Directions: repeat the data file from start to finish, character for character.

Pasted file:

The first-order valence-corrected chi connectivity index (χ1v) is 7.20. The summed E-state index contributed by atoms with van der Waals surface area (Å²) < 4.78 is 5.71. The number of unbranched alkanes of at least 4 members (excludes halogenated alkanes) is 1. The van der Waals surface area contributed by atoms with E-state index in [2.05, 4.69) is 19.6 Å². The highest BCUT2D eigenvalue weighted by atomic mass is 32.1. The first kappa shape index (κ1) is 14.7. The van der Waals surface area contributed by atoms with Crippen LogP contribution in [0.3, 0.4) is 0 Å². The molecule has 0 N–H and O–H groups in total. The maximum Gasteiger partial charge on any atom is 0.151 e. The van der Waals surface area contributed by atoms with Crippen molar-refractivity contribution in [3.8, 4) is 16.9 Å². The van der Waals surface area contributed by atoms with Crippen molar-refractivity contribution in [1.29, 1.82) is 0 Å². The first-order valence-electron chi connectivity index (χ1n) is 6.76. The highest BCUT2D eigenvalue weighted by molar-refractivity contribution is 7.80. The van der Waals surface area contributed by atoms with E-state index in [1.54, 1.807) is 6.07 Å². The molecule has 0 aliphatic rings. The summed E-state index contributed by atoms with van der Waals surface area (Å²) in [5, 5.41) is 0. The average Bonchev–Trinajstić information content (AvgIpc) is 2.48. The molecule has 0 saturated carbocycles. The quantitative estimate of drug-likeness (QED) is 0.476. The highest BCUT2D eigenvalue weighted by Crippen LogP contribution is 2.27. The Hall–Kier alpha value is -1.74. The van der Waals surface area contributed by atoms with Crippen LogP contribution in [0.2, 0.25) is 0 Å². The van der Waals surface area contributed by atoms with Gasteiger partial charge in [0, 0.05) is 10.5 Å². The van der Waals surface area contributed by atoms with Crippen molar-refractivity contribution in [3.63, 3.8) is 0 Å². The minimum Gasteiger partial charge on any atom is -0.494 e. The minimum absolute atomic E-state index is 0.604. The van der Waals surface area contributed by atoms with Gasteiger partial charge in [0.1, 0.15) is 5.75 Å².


The first-order valence-corrected chi connectivity index (χ1v) is 7.20. The summed E-state index contributed by atoms with van der Waals surface area (Å²) < 4.78 is 5.71. The number of unbranched alkanes of at least 4 members (excludes halogenated alkanes) is 1. The van der Waals surface area contributed by atoms with E-state index in [2.05, 4.69) is 19.6 Å². The highest BCUT2D eigenvalue weighted by atomic mass is 32.1. The first kappa shape index (κ1) is 14.7. The van der Waals surface area contributed by atoms with Crippen LogP contribution in [0.3, 0.4) is 0 Å². The molecule has 0 N–H and O–H groups in total. The maximum Gasteiger partial charge on any atom is 0.151 e. The van der Waals surface area contributed by atoms with Crippen molar-refractivity contribution in [3.8, 4) is 16.9 Å². The van der Waals surface area contributed by atoms with Crippen molar-refractivity contribution in [1.29, 1.82) is 0 Å². The first-order valence-electron chi connectivity index (χ1n) is 6.76. The highest BCUT2D eigenvalue weighted by molar-refractivity contribution is 7.80. The van der Waals surface area contributed by atoms with E-state index in [1.54, 1.807) is 6.07 Å². The molecule has 0 aliphatic rings. The summed E-state index contributed by atoms with van der Waals surface area (Å²) in [5, 5.41) is 0. The average Bonchev–Trinajstić information content (AvgIpc) is 2.48. The molecule has 0 saturated carbocycles. The quantitative estimate of drug-likeness (QED) is 0.476. The highest BCUT2D eigenvalue weighted by Crippen LogP contribution is 2.27. The Hall–Kier alpha value is -1.74. The van der Waals surface area contributed by atoms with Crippen LogP contribution in [0.2, 0.25) is 0 Å². The van der Waals surface area contributed by atoms with Gasteiger partial charge in [0, 0.05) is 10.5 Å². The van der Waals surface area contributed by atoms with Crippen molar-refractivity contribution in [3.63, 3.8) is 0 Å². The minimum Gasteiger partial charge on any atom is -0.494 e. The minimum absolute atomic E-state index is 0.604. The van der Waals surface area contributed by atoms with Gasteiger partial charge in [0.1, 0.15) is 5.75 Å².